Is HR tech the key to fixing the women’s workforce crisis?
Harsh. Disastrous. Concerning.
These are just a few of the ways Jeanne Achille describes the effects of the pandemic on women’s participation in the workforce. The unprecedented shifts have been the driving force behind the program for this year’s Women in HR Tech Summit, held on the first day of the upcoming HR Technology Conference & Exposition®.
Achille, chair of the event, says that, until early last year, there was cause for optimism around gains that women, especially in leadership positions, had been making in the workforce—and all of that changed when COVID-19 hit.
“Women’s jobs were far more vulnerable—especially in service sectors—and, when forced to decide between career and family, the choice was obvious,” she says. “It was tough enough to begin with, and the pandemic created further inequality.”
Nearly half a million more women than men exited the workforce during the pandemic, and, earlier this year, one in four women were considering leaving their careers. Another recent study of women caregivers found that less than one-third intended to return to the workforce over the next year. And, all of these effects were disproportionately felt by women of color, Achille notes.
Now, as the pandemic subsides and employers look to rebuild, the question becomes, can the damage wrought over the last year be reversed?
“Before COVID,” Achille says, “we were making progress, albeit slowly. Post-pandemic, we’re assessing the damage and realizing we’ve experienced major setbacks.”
If employers look to the true root causes of those setbacks, Achille says, they’ll likely see that the groundwork had been laid before the pandemic—with systemic issues like pay equity, inaccessible childcare and lack of support for mental health already at play. Those topics will be in the spotlight at Women in HR Tech: For instance, a session featuring speakers from ADP, CURO and Sapient Insights Group explores where traditional approaches to pay equity have gone wrong and how employers can pivot for the new reality.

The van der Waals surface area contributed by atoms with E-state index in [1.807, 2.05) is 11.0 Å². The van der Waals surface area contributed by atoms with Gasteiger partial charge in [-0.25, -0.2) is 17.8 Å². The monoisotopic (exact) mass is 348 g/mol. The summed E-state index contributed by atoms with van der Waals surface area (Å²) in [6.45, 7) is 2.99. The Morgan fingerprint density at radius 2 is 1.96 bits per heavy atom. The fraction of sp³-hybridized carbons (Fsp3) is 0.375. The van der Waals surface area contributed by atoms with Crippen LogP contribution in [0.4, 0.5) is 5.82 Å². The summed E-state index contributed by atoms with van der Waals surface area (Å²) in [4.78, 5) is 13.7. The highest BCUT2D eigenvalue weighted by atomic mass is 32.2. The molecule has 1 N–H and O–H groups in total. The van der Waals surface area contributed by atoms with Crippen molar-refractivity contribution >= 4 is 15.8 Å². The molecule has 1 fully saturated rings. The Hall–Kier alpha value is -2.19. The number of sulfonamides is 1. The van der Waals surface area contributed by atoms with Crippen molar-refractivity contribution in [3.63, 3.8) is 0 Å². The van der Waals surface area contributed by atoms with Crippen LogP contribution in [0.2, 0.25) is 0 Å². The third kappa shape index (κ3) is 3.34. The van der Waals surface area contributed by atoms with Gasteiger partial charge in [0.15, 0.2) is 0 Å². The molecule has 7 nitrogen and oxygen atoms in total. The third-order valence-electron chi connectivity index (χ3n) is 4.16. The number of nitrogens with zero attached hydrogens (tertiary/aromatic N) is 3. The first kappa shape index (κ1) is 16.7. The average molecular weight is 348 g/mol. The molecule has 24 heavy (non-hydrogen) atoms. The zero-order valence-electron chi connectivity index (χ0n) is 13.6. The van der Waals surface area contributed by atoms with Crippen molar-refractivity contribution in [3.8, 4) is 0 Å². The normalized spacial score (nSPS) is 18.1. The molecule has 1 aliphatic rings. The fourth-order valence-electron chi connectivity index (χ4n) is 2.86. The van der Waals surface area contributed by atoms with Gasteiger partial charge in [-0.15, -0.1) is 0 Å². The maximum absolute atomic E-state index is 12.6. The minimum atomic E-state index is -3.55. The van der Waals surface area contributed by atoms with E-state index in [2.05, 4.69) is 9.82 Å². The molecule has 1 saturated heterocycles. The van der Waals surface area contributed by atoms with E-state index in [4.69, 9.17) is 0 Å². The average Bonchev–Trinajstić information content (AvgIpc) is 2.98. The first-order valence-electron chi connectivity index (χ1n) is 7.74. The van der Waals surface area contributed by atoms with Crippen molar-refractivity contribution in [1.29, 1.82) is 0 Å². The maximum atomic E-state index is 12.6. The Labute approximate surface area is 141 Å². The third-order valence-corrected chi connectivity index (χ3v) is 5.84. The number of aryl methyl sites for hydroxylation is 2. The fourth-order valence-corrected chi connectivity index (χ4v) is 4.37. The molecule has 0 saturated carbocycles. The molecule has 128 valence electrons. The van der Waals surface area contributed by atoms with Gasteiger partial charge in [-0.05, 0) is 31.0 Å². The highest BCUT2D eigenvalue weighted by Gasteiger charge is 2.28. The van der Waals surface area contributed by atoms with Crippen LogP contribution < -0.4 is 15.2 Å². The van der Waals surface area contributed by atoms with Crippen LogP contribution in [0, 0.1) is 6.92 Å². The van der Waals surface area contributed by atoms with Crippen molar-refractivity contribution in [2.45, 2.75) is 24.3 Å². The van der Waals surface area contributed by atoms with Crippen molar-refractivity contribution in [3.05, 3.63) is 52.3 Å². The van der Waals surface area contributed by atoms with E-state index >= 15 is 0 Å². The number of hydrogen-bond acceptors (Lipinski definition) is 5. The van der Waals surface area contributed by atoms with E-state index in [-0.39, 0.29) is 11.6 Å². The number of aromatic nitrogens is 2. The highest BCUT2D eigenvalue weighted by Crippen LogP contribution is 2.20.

If employers do take decisive action today to strive for gender parity by 2030, according to researchers at McKinsey, it could add $13 trillion to the global GDP.
“The bottom line is, the global economy cannot afford to lose women’s strong participation in the workforce,” Achille says.
To that end, Women in HR Tech Summit sessions will also explore how employers need to reassess recruiting and retention, and technology’s role in that effort, Achille says. A session with Logical Designs Solutions, Sounding Board and Skillsoft looks at ways to improve the women leadership pipeline. Meanwhile, representatives from Oleeo, Northwell Health, PandoLogic and The Mom Project will discuss how talent acquisition needs to change going forward in light of events of the last year, including the need for a “women-centric” sourcing strategy and deployment of sophisticated AI tools to reduce bias.
While the opportunity for technology to play a part in rebuilding women’s participation in the workforce will be a focus of the event, the summit is also an opportunity, Achille says, for participants to learn from the personal stories of women who have overcome obstacles to innovate and lead.
For example, the opening session by Rebecca Henderson of Randstad will highlight the speaker’s experience as a young, single mother who paved her own path to the CEO position. The summit concludes with the conference’s opening keynote by Olympic soccer star Abby Wambach, who will share her own journey of becoming an advocate for equality.
“Our impressive roster of speakers will share insight into their own professional journeys, which is so inspiring for others,” Achille says. “Attendees will gain practical tips about how they can support women in the workplace—themselves, their colleagues and their job candidates—especially by building stronger leadership pipelines through gender diversity.”
Register here for the Women in HR Technology Summit and HR Tech Conference.